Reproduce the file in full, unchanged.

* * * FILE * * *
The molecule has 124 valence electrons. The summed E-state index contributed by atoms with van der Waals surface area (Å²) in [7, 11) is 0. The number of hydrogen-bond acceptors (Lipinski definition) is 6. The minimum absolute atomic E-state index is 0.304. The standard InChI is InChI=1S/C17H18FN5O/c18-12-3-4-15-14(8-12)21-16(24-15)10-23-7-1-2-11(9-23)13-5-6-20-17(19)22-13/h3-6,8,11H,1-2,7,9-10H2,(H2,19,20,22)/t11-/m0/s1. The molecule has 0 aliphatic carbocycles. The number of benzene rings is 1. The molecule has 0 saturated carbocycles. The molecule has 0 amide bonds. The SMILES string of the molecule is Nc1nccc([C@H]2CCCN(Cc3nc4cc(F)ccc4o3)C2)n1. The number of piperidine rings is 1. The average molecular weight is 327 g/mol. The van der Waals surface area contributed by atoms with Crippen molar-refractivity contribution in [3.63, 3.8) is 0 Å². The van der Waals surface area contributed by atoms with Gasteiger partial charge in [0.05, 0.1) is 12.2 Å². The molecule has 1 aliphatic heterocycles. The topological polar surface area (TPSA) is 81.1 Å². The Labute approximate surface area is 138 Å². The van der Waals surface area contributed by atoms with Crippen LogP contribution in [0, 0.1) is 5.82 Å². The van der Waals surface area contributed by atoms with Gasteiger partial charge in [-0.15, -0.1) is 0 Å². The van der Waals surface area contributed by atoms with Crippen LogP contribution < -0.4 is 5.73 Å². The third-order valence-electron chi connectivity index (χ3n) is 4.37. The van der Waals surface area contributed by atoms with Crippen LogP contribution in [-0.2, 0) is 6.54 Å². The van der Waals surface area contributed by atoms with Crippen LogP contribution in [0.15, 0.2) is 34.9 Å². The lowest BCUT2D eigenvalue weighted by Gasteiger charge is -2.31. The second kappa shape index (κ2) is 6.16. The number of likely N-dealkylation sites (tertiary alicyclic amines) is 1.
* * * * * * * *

The molecule has 124 valence electrons. The summed E-state index contributed by atoms with van der Waals surface area (Å²) in [7, 11) is 0. The number of hydrogen-bond acceptors (Lipinski definition) is 6. The minimum absolute atomic E-state index is 0.304. The standard InChI is InChI=1S/C17H18FN5O/c18-12-3-4-15-14(8-12)21-16(24-15)10-23-7-1-2-11(9-23)13-5-6-20-17(19)22-13/h3-6,8,11H,1-2,7,9-10H2,(H2,19,20,22)/t11-/m0/s1. The molecule has 0 aliphatic carbocycles. The number of benzene rings is 1. The molecule has 0 saturated carbocycles. The molecule has 0 amide bonds. The SMILES string of the molecule is Nc1nccc([C@H]2CCCN(Cc3nc4cc(F)ccc4o3)C2)n1. The number of piperidine rings is 1. The average molecular weight is 327 g/mol. The van der Waals surface area contributed by atoms with Crippen molar-refractivity contribution in [3.63, 3.8) is 0 Å². The van der Waals surface area contributed by atoms with Gasteiger partial charge in [0.05, 0.1) is 12.2 Å². The molecule has 1 aliphatic heterocycles. The topological polar surface area (TPSA) is 81.1 Å². The Labute approximate surface area is 138 Å². The van der Waals surface area contributed by atoms with Crippen LogP contribution in [0, 0.1) is 5.82 Å². The van der Waals surface area contributed by atoms with Gasteiger partial charge in [-0.15, -0.1) is 0 Å². The van der Waals surface area contributed by atoms with Crippen LogP contribution < -0.4 is 5.73 Å². The third-order valence-electron chi connectivity index (χ3n) is 4.37. The van der Waals surface area contributed by atoms with Crippen LogP contribution in [-0.2, 0) is 6.54 Å². The van der Waals surface area contributed by atoms with Crippen LogP contribution in [0.15, 0.2) is 34.9 Å². The lowest BCUT2D eigenvalue weighted by Gasteiger charge is -2.31. The second kappa shape index (κ2) is 6.16. The number of likely N-dealkylation sites (tertiary alicyclic amines) is 1.